“Hi, honey,” she breathed. “Ah’ll bet yew didn’t know I just moved from Atlanta to Hew-ston? Well, ah was just sittin’ down theah all alone when ah heard on the radio that yew were in Austin so ah just got my little fanny in geah and heah ah am! She emphasized her speech with flamboyant wriggles of that “little fanny” and Jennings’ brow furrowed. Here was a problem. He wanted to rest before the night’s show and he owed Pan and Estelle a little attention and he wanted to leave immediately after the show to meet his wife Jessi in Dallas. Francie was going to be a large pain, his expression said. He asked her to wait upstairs in the restaurant.
“Damn,” he muttered. “I don’t have no idea what the hell I’m doin’.” He entertained Pam and Estelle briefly and they were grateful to bask in his glow if only for a moment.
Francie, however, had a faster race in mind. She was well known to state-door guards throughout the South as the smoothest-working circuit rider of them all. She has an uncanny ability to predict a country singer’s whereabouts at any time of the day or night and it may well be, as one jealous rival charged, that she has cultivated her own intelligence network of motel clerks, limousine drivers, and backstage guards. She invariably has a half-hour head start on the other snuff queens working the same circuit, which enabled her to maintain supremacy.
Jennings steeled himself momentarily before entering the motel restaurant but, before he could spot Francie, she glided up behind him and guided him to a secluded table.
Defeated, he nonetheless upheld the C&W code of ethics, an unspoken rule that country singers cannot be rude to their fans. Unlike the rock stars, country performers depend heavily for their income on playing small clubs and the patrons in those clubs will tolerate any sort of behavior from their stars—drunkenness, adultery, cruelty to animals—but they will not stand for a personal rebuke. Word travels quickly of any insult to a fan and that spells trouble at the box office. So, Jennings picked at his chicken-fried steak and listened for half an hour as she talked—“Waylon, did yew know, ah was the queen of the Swingles paper after ah was in Hew-ston just a week?”—until he mumbled an apology and half-ran from the room.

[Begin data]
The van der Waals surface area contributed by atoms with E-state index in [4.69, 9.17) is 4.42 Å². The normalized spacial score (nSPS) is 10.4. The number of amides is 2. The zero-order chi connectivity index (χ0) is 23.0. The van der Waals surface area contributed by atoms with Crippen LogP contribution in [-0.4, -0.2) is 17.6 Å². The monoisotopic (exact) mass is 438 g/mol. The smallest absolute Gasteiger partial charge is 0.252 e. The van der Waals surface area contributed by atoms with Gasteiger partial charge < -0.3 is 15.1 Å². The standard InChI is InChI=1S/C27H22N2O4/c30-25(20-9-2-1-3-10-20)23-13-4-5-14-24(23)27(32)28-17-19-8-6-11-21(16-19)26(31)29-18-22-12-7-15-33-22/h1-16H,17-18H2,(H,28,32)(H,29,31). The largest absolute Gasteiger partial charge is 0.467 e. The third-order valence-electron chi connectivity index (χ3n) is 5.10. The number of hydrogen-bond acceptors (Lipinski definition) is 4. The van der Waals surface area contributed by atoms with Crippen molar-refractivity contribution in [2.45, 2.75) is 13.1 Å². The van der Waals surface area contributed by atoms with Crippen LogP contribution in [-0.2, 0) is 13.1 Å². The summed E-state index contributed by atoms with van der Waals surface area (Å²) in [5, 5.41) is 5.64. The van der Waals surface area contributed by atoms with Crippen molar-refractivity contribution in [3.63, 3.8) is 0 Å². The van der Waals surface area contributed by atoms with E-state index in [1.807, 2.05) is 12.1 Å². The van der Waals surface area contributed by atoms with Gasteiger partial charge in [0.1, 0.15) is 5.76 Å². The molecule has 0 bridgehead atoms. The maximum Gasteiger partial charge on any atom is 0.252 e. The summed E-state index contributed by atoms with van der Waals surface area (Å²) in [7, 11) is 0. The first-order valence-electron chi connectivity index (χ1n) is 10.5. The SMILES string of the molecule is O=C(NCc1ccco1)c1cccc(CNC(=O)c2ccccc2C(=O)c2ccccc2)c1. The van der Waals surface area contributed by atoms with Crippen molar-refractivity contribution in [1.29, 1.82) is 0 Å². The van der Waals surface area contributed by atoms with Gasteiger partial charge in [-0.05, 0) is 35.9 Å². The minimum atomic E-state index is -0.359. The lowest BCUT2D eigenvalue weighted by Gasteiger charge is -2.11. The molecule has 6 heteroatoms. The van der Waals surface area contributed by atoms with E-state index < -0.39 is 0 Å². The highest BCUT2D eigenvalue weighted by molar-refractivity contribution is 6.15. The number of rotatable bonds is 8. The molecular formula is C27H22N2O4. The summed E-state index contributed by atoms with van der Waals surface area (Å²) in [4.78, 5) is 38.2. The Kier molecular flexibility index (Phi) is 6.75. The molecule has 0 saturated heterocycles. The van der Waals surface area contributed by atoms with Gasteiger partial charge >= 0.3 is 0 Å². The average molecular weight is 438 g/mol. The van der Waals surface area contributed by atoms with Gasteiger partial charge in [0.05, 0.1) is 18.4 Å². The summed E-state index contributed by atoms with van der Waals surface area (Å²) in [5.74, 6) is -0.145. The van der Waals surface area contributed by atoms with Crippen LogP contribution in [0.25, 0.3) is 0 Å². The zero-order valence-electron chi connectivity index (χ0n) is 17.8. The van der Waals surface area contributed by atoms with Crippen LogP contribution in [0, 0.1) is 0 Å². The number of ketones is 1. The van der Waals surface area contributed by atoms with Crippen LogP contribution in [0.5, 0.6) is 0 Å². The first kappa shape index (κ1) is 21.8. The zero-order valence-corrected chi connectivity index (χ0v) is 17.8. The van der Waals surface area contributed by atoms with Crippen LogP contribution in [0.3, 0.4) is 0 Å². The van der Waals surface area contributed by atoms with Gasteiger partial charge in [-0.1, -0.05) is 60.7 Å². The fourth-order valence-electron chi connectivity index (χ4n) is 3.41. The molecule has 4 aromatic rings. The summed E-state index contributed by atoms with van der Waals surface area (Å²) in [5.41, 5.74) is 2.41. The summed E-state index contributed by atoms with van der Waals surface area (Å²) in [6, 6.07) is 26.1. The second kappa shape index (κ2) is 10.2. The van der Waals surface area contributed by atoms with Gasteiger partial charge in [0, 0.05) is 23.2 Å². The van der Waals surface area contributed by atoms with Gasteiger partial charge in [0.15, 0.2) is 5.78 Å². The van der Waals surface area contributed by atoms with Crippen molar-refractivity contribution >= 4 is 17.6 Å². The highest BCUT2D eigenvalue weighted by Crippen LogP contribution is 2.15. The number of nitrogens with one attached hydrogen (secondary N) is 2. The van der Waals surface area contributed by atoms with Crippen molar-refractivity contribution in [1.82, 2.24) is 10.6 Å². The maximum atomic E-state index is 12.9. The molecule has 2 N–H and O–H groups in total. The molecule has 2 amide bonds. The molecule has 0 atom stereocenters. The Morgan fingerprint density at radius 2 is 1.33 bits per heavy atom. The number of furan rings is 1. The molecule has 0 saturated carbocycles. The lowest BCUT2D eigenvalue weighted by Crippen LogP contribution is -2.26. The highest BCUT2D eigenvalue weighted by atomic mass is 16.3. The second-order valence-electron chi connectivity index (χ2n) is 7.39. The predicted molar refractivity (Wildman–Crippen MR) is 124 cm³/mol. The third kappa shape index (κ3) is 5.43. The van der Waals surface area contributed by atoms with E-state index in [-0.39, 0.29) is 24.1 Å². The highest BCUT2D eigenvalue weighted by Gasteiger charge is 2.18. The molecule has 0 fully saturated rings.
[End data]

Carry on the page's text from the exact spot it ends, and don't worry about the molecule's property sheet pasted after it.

“Man,” he said, “people like that bug the hell out of me. They just slide right in and take over.”
Things became more chaotic after he gained his dressing room at Armadillo World Headquarters, the Austin rock-country hall. Out front, there was already a standing-room-only crowd of 1800 and the hangers-on in his dressing room were four deep: “Hey, Waylon, yew ‘member me?” He remembered them and satisfied them with autographs and then retired to the cool darkness of the backstage area. The thin stage partition was already beginning to buckle under the crush of Austin’s “hip redneck” audience: three parts young longhairs in Western dress and on part older, moneyed shorthairs. All of them were fueled on pitchers of Lone Star and Shiner beer and they were impatient.
Jennings and his band hit the stage and surged into a full-blown version of “Lonesome, On’ry and Mean” and the drunken cheers were heard at the state capitol a mile distant. Jennings seemed almost frightened by the intensity of the crowd response, by the ripples in the crowd that matched his body movements. A fight broke out at stage right between a bantam truck driver and a long-haired youth. They bumped into each other, neither would back down or apologize, and they started throwing beer bottles.
Bystanders joined in—“Who yew pushin’, hippie?” “Up yours, redneck mutha”—until several metal scaffoldings were knocked over and the cataclysmic crash stayed the battle momentarily. Jennings’ eyes widened as he dodged a full can of beer that was hurled at his head but he and the band played on.
Half-time mercifully came and Armadillo manager Eddie Wilson led the procession to the dressing room. He was shaking his head: “I’ve never seen anything like it. Bobby was just out in the parkin’ lot tryin’ to get some drunks up off the ground and they all swung at him.”
Well, said an onlooker patronizingly, that’s the way these cowboys get with a beer or two in ‘em.
“Cowboys, hell!” said Wilson. “It was hippies and cowboys. All of ’em on wine and reds and all of the sudden they were brothers, passin’ out together and getting’ up and fightin’ together. Whew!”
If possible, the backstage scene was even more deranged. Jennings, University of Texas football coach Darrell Royal, songwriter Billy Joe Shaver, and Armadillo artist Jim Franklin posed for photographs while holding up a giant Texas flag. Royal began expounding on the virtues of a brand of wristwatch that he apparently held a vested interest in. Commander Cody came up on bowlegs to pay respects to Jennings: “Hi, I’m Cody. Freaky tonight, ain’t it?”